Thursday, October 2, 2008

Agile Practices as a gateway drug...

The agile community needs to recognize that not everyone can jump in with both feet.

We seem to be going through an identity crisis where we are declaring what is agile and what isn't. This is very important because the agile label is getting slapped on many presentations when companies think it makes them look good when they are in fact, not agile. In doing so, they are also diluting the global understanding that agile is a cultural change as much as a process change. Not standing up for this means allowing agile to become the same thing as RUP, PMI, CMM, or any other silver bullet labels that have been mis-used to the point where they don't contain the strong value they did when they first arrived.

Having said this, we can't keep believing that everyone should either be full agile or no agile. I get the sense that many people post about what it means to be agile, and at the same time (reading between the lines) they are creating a "you aren't really one of us unless..." cultures.

Agile started as an inclusive community. We are all going down a path of growth and learning. We have to make sure that when we provide clarity on the true side of agile, we don't give the impression that there is no value in the separate pieces.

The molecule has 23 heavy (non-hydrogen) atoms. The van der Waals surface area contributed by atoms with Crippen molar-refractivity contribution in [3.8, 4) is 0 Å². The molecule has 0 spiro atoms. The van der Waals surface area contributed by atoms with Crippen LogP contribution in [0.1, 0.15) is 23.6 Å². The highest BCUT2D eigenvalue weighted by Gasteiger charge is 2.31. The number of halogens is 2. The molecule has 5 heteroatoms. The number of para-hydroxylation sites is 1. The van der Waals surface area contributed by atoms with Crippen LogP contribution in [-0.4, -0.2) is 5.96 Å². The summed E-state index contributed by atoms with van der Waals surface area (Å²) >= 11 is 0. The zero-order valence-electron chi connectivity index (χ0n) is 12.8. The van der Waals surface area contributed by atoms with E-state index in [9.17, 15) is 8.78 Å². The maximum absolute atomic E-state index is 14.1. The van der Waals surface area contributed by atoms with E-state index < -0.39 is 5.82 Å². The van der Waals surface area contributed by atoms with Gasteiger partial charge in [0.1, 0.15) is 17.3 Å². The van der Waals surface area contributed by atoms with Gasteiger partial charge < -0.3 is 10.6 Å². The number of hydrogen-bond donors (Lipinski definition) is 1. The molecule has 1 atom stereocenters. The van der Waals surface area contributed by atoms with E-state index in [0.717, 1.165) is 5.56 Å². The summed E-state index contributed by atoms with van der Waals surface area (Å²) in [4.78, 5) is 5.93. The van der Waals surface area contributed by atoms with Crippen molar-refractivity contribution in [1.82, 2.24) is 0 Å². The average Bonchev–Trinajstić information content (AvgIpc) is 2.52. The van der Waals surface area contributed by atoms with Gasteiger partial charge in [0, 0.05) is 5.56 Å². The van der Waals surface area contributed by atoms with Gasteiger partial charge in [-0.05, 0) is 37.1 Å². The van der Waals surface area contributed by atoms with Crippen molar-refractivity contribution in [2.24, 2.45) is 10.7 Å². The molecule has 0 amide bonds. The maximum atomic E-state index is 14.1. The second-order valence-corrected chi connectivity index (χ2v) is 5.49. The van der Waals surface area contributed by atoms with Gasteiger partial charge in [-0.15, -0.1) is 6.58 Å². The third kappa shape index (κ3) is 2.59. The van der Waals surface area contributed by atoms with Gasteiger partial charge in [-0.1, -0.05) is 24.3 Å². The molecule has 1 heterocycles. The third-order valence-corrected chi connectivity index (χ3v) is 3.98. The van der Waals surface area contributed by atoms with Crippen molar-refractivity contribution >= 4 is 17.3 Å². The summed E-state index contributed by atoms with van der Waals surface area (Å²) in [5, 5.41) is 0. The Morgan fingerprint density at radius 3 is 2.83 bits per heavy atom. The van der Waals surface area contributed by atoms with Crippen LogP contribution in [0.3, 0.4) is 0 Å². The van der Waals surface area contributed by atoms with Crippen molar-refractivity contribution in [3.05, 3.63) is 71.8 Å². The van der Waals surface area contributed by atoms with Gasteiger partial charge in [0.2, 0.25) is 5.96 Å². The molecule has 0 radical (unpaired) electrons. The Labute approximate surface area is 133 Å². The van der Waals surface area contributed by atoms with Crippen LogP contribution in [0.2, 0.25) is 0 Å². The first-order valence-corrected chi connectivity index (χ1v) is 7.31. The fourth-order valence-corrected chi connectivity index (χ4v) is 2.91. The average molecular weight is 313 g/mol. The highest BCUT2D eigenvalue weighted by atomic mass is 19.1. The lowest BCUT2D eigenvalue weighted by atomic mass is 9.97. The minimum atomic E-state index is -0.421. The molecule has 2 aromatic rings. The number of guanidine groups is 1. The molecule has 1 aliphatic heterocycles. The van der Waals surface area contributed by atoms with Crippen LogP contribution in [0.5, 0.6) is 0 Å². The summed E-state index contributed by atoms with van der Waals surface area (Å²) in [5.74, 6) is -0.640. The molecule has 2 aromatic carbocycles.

We WANT people to get ALL of it. But sometimes people have to get there in their own way. Is it okay for someone to add retrospectives and nothing else? Is it okay to implement sprints and nothing else? Yes, I believe it is. I believe that if people are reading about agile and like the ideals, but can't afford the whole cost (and immediately gain the whole value)... then they will continue to learn and read. Many of the agile practices are a gateway drug to wanting to achieve the whole thing.

Maybe that's an Agile 2009 presentation I'll consider giving: Using agile practices as a gateway drug to becoming agile.

Anyway... this thread was triggered by a blog post about incremental, iterative, and agile development by Mike Cottmeyer. He also makes some good points such as:

"... You can still get some mileage from delivering software in two or four week cycles, daily interactions between project members, and frequent project reviews. You can make use of loosely coupled requirements, prioritized backlogs, and rolling wave planning. There is value in understanding the definition of done and making sure that once you've delivered, you have really delivered. Managers can do product planning, release planning, and iteration planning without being particularly agile... "

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